The best way to get unstuck
Don’t wait for the right answer and the golden path to present themselves.
This is precisely why you’re stuck. Starting without seeing the end is difficult, so we often wait until we see the end, scanning relentlessly for the right way, the best way and the perfect way.
The way to get unstuck is to start down the wrong path, right now.
Step by step, page by page, interaction by interaction. As you start moving, you can’t help but improve, can’t help but incrementally find yourself getting back toward your north star.
You might not end up with perfect, but it’s significantly more valuable than being stuck.
Don’t just start. Continue. Ship. Repeat.
—[ Seth Godin ]—
I remember it as October days are always remembered, cloudless, maple-flavored, the air gold and so clean it quivers.
The shock of the twenties is how narrow that window of experience really is, and how inevitable it seems both at the time and afterward. At some point, it is late, too late, and you are standing on the sidewalk outside somewhere very loud. A wind is blowing. It’s the same cool, restless late-night breeze that blew on trampled nineteen-twenties lawns, dazed sixties streets, and anywhere young people gather. Nearby, someone who doesn’t smoke is smoking. An attractive stranger with a lightning laugh jaywalks between cars with a friend, making eye contact before scurrying inside. You’re far from home. It’s quiet. All at once, you have a thrilling sense of nowness, of the sheer potential of a verdant night with all these unmet people in it. For a long time after that, you think you’ll never lose this life, those dreams. But that was, as they say, then.
I never decide if an idea is good or bad until I try it. So much of what gets in the way of things being good is thinking that we know. And the more that we can remove any baggage we’re carrying with us, and just be in the moment, use our ears, and pay attention to what’s happening, and just listen to the inner voice that directs us, the better. But it’s not the voice in your head. It’s a different voice. It’s not intellect. It’s not a brain function. It’s a body function, like running from a tiger.
My friend Andre said to me, ‘You know, Marissa, you’re putting a lot of pressure on yourself to pick the right choice, and I’ve gotta be honest: That’s not what I see here. I see a bunch of good choices, and there’s the one that you pick and make great.’ I think that’s one of the best pieces of advice I’ve ever gotten.
But I do love this city. I love its atrocious accent, its inferiority complex in terms of New York, its nut-job drivers, the insane logic of its street system. I get a perverse pleasure every time I take the T in the winter and the air-conditioning is on in the subway car, or when I take it in the summer and the heat is blasting. Bostonians don’t love easy things, they love hard things — blizzards, the bleachers in Fenway Park, a good brawl over a contested parking space. Two different friends texted me the identical message yesterday: They messed with the wrong city.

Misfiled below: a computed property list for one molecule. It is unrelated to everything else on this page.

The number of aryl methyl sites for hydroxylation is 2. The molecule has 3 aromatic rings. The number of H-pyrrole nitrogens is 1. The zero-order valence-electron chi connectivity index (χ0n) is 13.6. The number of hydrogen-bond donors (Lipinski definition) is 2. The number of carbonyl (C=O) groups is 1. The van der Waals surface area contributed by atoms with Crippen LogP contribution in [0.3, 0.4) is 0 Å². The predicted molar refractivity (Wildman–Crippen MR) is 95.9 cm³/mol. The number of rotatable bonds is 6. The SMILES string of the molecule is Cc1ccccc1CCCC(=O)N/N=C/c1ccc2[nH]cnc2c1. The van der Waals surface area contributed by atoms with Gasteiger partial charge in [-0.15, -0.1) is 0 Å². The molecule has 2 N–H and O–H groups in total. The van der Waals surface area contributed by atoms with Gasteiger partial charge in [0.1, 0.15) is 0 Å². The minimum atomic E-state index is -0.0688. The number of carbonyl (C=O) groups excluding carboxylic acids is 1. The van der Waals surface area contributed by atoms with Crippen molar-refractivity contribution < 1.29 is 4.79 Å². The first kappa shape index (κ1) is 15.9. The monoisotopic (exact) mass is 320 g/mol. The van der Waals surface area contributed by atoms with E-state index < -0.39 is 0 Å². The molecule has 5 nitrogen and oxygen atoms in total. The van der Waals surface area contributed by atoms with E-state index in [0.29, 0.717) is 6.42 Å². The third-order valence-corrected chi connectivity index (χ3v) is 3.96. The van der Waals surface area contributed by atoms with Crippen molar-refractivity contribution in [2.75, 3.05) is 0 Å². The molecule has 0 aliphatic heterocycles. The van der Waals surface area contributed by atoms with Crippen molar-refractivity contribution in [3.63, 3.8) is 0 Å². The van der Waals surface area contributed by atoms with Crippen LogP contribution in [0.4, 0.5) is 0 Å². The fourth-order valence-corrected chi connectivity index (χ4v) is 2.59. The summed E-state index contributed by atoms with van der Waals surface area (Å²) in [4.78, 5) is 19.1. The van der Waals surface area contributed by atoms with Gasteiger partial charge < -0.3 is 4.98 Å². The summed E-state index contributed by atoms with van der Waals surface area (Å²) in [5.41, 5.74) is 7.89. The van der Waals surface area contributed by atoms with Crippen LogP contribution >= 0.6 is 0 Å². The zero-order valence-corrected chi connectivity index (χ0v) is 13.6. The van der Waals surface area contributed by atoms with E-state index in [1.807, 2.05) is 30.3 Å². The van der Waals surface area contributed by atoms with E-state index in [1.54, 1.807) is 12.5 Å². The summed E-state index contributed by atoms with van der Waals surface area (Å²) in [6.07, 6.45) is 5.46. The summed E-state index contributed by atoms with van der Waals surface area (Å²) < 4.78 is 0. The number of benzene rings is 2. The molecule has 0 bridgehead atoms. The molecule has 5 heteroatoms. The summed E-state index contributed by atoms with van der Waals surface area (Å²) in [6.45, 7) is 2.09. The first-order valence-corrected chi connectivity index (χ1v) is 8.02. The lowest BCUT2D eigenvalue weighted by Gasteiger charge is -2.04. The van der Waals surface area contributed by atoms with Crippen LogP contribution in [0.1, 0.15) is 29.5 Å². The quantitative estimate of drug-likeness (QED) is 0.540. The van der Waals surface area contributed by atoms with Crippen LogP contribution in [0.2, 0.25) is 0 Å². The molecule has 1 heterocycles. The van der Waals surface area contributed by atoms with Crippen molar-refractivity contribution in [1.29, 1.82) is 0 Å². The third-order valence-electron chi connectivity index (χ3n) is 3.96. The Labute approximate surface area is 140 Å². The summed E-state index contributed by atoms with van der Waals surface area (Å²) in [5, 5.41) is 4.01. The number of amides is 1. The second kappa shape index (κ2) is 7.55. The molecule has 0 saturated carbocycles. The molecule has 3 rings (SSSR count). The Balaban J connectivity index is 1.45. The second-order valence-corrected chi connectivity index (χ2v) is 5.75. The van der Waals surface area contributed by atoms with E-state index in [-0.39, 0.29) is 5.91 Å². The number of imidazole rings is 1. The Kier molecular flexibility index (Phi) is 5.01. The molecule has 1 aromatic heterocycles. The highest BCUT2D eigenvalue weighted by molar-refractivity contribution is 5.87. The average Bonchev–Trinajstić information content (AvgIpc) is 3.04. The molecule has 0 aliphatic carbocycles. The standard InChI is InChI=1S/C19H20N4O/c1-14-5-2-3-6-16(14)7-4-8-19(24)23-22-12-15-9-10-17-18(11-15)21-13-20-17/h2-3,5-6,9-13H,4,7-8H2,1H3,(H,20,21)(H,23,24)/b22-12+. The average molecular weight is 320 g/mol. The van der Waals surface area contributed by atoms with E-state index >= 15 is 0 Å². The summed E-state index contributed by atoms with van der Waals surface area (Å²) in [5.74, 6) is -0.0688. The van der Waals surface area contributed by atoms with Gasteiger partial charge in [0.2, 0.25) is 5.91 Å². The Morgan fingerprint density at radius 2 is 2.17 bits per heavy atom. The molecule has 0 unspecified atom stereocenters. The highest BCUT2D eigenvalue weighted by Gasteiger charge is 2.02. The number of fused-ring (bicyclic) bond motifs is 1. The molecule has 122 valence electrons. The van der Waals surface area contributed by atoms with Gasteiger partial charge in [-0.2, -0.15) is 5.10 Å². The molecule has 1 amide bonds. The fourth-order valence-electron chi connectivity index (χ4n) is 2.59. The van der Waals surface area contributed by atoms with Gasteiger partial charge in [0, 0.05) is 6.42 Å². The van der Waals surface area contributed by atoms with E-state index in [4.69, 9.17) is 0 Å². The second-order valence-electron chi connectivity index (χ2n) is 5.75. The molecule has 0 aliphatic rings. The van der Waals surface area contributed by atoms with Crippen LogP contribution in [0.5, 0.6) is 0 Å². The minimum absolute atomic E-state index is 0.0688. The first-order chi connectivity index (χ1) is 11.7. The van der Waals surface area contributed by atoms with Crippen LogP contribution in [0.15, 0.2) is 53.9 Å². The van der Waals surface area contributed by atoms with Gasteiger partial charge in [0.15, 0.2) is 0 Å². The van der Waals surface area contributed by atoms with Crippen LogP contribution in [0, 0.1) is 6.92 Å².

I write this letter, my last letter, to you, Mr. Bush and Mr. Cheney. I write not because I think you grasp the terrible human and moral consequences of your lies, manipulation and thirst for wealth and power. I write this letter because, before my own death, I want to make it clear that I, and hundreds of thousands of my fellow veterans, along with millions of my fellow citizens, along with hundreds of millions more in Iraq and the Middle East, know fully who you are and what you have done. You may evade justice but in our eyes you are each guilty of egregious war crimes, of plunder and, finally, of murder, including the murder of thousands of young Americans—my fellow veterans—whose future you stole.
When I first met you, I felt a kind of contradiction in you. You’re seeking something, but at the same time, you are running away for all you’re worth.
Aragorn: What do you fear, lady?
Eowyn: A cage, to stay behind bars, until use and old age accept them, and all chance of doing great deeds is gone beyond recall or desire.
Go big or go home. No excuses. Shut up and get shit done.
Any time you sincerely want to make a change, the first thing you must do is to raise your standards. When people ask me what really changed my life eight years ago, I tell them that absolutely the most important thing was changing what I demanded of myself. I wrote down all the things I would no longer accept in my life, all the things I would no longer tolerate, and all the things that I aspired to becoming.
August rain: the best of the summer gone, and the new fall not yet born. The odd uneven time.
Decide that you want it more than you are afraid of it.
— Gary Paulsen, The Hatchet